Could there have been a less restrictive but equally effective alternative? The course taken by the government is certainly the most extreme method to maintain law and order. It is also the least effective way as the whole functioning of society comes to a sudden halt. The purpose of law and order is to ensure smooth interaction between all organs and institutions of a society in order to facilitate all-round progress and development. What is the point of achieving a situation where the society comes to a standstill and cannot freely communicate, interact or express itself? Experiences show that coercive methods have rarely been successful in achieving desired goals. The lasting peace that can be achieved by dialogue and negotiations with concerned stakeholders cannot be achieved by muzzling dissent through the fear of the bayonet. Complete absence of dialogue, even with mainstream political parties with whom Bharatiya Janata Party has had alliances, has been the hallmark of the current regime in New Delhi.

While the government may boast that it has maintained law and order through these curbs, it cannot deny the disproportionate impacts on the rights of the citizens, the residents of Kashmir. The lockdown has certainly not come cheap. According to the Kashmir Chamber of Commerce and Industry estimates, the region has already lost more than $1.4bn (£1.13bn) and thousands of jobs. The interest of the state appears to have taken overwhelming precedence over the individual and societal interests of Kashmir. Due to the lockdown, a large number of Kashmiris have been robbed, not only of their basic civil and political rights and liberties, but also of their human rights. Hundreds of people have been arrested, held without trial and moved to jails far from home. Internet and media shutdown amounts to disproportionate restriction on free speech. In the words of an eminent lawyer, never before have the lives of 70 lakh people been paralysed like this.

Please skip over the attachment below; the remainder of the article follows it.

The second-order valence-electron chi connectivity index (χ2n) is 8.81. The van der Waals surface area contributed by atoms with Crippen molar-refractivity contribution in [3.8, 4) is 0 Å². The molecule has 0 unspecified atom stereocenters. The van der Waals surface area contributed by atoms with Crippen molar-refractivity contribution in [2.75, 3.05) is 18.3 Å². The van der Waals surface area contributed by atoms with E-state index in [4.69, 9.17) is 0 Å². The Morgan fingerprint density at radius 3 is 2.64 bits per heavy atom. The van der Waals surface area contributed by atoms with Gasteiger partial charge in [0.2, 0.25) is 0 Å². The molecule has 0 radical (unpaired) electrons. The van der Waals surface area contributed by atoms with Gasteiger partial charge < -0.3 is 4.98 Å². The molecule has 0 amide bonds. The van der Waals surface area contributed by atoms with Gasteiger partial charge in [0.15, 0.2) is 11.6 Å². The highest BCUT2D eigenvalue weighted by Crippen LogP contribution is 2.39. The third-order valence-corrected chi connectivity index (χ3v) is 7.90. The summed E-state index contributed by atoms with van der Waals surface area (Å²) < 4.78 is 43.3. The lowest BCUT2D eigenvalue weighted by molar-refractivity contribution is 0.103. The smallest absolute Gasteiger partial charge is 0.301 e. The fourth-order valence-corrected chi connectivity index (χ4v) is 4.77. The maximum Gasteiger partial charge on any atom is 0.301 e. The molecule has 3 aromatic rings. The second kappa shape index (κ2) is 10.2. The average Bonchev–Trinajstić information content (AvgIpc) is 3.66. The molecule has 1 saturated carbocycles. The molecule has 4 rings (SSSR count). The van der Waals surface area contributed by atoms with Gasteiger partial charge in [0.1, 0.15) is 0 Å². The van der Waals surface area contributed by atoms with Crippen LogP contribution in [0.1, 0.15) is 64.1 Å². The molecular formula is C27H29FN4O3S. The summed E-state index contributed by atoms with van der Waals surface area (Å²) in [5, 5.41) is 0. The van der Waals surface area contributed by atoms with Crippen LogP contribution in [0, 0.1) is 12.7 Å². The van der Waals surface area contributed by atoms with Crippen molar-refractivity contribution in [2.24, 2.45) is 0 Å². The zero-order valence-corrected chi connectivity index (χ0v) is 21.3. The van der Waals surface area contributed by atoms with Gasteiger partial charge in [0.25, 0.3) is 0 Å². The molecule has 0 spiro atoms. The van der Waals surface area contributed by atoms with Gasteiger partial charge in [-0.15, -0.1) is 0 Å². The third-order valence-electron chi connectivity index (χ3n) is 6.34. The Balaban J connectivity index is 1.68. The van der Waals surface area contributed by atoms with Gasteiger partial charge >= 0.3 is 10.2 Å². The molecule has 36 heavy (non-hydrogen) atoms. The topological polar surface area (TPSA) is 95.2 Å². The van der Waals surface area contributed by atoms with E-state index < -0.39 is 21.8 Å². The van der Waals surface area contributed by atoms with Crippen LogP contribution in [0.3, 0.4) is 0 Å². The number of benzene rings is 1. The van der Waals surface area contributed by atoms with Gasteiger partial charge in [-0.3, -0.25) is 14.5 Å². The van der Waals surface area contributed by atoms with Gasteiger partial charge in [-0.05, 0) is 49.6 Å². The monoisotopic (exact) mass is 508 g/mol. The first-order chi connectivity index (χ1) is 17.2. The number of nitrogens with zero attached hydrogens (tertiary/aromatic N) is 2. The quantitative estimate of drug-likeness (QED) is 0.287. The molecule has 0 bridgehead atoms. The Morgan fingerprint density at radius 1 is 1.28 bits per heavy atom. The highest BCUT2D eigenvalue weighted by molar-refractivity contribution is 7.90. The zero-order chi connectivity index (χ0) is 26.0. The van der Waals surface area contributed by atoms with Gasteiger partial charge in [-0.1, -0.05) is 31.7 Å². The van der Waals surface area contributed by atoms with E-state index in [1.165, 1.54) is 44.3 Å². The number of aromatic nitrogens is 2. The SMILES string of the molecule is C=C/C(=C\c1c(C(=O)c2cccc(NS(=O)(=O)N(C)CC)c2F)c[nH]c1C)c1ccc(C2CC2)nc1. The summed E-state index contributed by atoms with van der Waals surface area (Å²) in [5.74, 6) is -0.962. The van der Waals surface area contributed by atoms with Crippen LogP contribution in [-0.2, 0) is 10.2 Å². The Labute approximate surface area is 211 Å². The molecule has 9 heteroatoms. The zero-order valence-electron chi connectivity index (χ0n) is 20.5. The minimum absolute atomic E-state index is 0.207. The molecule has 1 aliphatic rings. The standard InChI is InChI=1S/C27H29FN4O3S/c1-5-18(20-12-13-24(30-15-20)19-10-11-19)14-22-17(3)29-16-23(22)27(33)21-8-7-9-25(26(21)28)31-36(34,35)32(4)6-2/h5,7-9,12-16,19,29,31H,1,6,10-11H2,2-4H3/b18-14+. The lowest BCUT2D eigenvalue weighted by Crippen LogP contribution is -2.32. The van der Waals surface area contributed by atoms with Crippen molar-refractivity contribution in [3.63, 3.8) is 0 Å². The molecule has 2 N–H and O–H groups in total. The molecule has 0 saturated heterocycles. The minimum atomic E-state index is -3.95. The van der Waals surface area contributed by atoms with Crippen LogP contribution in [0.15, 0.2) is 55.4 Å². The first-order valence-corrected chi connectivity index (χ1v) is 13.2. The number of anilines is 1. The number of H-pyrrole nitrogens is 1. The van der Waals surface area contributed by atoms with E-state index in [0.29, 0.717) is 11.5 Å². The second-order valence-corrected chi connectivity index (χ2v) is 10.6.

The excessive restrictions imposed on the Kashmiri people fail the standards of both reasonableness and proportionality as laid down by the Indian Supreme Court. They are are arbitrary and excessive and have obviously harmed the interests of the general public. The enormous suffering which has been imposed on the region lacks all proportionality inquiry and directly violates the basic values and principles of the Constitution.

Atul is a 4th year LLB student at National Law University, Delhi.
Sandeep Pandey is a visiting faculty at the National Law University, Delhi.